China Sept forex re­serves fall to $3.166 tril­lion

Kuwait Times - - BUSINESS -

BEI­JING:

China’s for­eign ex­change re­serves fell for a third straight month in Septem­ber and by slightly more than mar­kets had ex­pected, sug­gest­ing fresh cap­i­tal out­flows from the world’s sec­ond-largest econ­omy. Forex re­serves fell to $3.166 tril­lion from $3.185 tril­lion in Au­gust, cen­tral bank data showed yes­ter­day. Econ­o­mists polled by Reuters had ex­pected re­serves to ease to $3.18 tril­lion, af­ter drop­ping to the lowest since 2011 in Au­gust af­ter the cen­tral bank in­ter­vened to sup­port the yuan cur­rency as it weak­ened to near sixyear lows.

China’s re­serves, the largest in the world, fell by a record $513 bil­lion last year af­ter Bei­jing de­val­ued the yuan cur­rency, spark­ing a flood of cap­i­tal out­flows that threat­ened to desta­bi­lize the world’s sec­ond-largest econ­omy and alarmed global fi­nan­cial mar­kets.

But de­clines had slowed sharply in the first half of this year as au­thor­i­ties tight­ened cap­i­tal con­trols and cracked down on forex trad­ing which they sus­pected to be spec­u­la­tion. Ten­ta­tive signs of sta­bi­liza­tion in the econ­omy and in­vest­ment in­flows were also be­lieved to be off­set­ting out­flow pres­sures. How­ever, while Septem­ber’s $18.8 bil­lion drop was small com­pared with over­all re­serves, it was larger than a de­cline of $15.89 bil­lion in Au­gust and was the big­gest in four months.

Traders be­lieve the cen­tral bank has stepped in via state-run banks since July to slow the pace of de­pre­ci­a­tion in the yuan, which has weak­ened 2.7 per­cent against the US dol­lar so far this year.

But most market watch­ers ex­pect the PBOC will al­low the yuan to slowly re­sume its grad­ual de­scent later this year, es­pe­cially if the chances of a US in­ter­est rate hike are seen rising, buoy­ing the dol­lar. Re­cent data showed net for­eign ex­change sales by China’s com­mer­cial banks in Au­gust fell to the lowest in about a year, sug­gest­ing out­flow pres­sures were eas­ing.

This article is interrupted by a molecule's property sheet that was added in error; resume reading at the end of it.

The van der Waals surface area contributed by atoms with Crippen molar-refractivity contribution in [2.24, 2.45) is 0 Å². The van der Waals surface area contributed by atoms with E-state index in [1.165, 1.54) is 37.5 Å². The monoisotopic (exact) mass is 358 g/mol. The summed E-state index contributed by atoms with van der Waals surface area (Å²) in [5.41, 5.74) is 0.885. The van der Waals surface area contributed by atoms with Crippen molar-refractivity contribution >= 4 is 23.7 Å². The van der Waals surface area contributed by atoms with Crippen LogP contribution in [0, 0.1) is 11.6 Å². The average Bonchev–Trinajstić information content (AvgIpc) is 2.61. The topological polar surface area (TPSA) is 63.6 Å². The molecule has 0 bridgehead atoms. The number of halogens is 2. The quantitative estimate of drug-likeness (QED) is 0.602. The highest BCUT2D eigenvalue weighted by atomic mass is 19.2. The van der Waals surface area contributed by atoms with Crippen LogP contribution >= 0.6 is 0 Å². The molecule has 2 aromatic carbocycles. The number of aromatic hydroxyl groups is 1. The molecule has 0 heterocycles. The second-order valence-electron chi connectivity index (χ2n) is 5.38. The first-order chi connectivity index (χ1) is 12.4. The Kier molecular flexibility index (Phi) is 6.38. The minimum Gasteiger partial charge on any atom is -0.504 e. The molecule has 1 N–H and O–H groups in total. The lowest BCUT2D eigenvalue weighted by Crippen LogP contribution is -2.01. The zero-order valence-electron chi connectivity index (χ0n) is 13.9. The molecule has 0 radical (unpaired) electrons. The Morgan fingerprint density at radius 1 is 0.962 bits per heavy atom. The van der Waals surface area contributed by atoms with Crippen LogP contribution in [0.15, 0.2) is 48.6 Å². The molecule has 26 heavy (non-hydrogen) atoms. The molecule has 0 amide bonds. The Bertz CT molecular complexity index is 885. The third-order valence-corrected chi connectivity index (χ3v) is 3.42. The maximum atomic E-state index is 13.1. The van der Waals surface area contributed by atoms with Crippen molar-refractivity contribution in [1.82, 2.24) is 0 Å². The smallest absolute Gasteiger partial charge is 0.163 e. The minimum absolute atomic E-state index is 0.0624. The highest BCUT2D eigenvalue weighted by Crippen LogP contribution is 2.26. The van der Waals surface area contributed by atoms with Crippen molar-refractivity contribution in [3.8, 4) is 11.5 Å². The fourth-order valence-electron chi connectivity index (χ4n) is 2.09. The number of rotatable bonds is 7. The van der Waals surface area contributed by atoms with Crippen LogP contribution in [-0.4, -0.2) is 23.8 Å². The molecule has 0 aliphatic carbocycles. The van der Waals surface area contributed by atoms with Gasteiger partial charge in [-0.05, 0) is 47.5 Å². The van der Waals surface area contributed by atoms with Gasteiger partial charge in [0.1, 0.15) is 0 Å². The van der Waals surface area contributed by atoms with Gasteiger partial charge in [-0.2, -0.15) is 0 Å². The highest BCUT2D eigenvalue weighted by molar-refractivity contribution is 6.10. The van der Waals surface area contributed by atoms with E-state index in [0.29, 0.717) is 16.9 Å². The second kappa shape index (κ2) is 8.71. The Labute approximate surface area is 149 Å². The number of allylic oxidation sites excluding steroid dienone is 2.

China’s cross-bor­der cap­i­tal flows will re­main nor­mal in the sec­ond half of 2016, thanks to pos­i­tive fac­tors such as more trans­parency in how the yuan ex­change rate is man­aged and also due to re­ced­ing pres­sures to ser­vice huge off­shore debts held by Chi­nese com­pa­nies, the State Ad­min­is­tra­tion of For­eign Ex­change (SAFE), China’s for­eign ex­change reg­u­la­tor, said last month.

Reg­u­la­tors will con­tinue to crack down on forex vi­o­la­tions and strengthen mon­i­tor­ing of cross-bor­der cap­i­tal flows, SAFE said, adding it will also push for­ward to achieve cap­i­tal ac­count con­vert­ibil­ity in an or­derly man­ner. China’s gold re­serves rose to $78.169 bil­lion at the end of Septem­ber, from $77.18 bil­lion the pre­vi­ous month, the Peo­ple’s Bank of China said on its web­site. — Reuters

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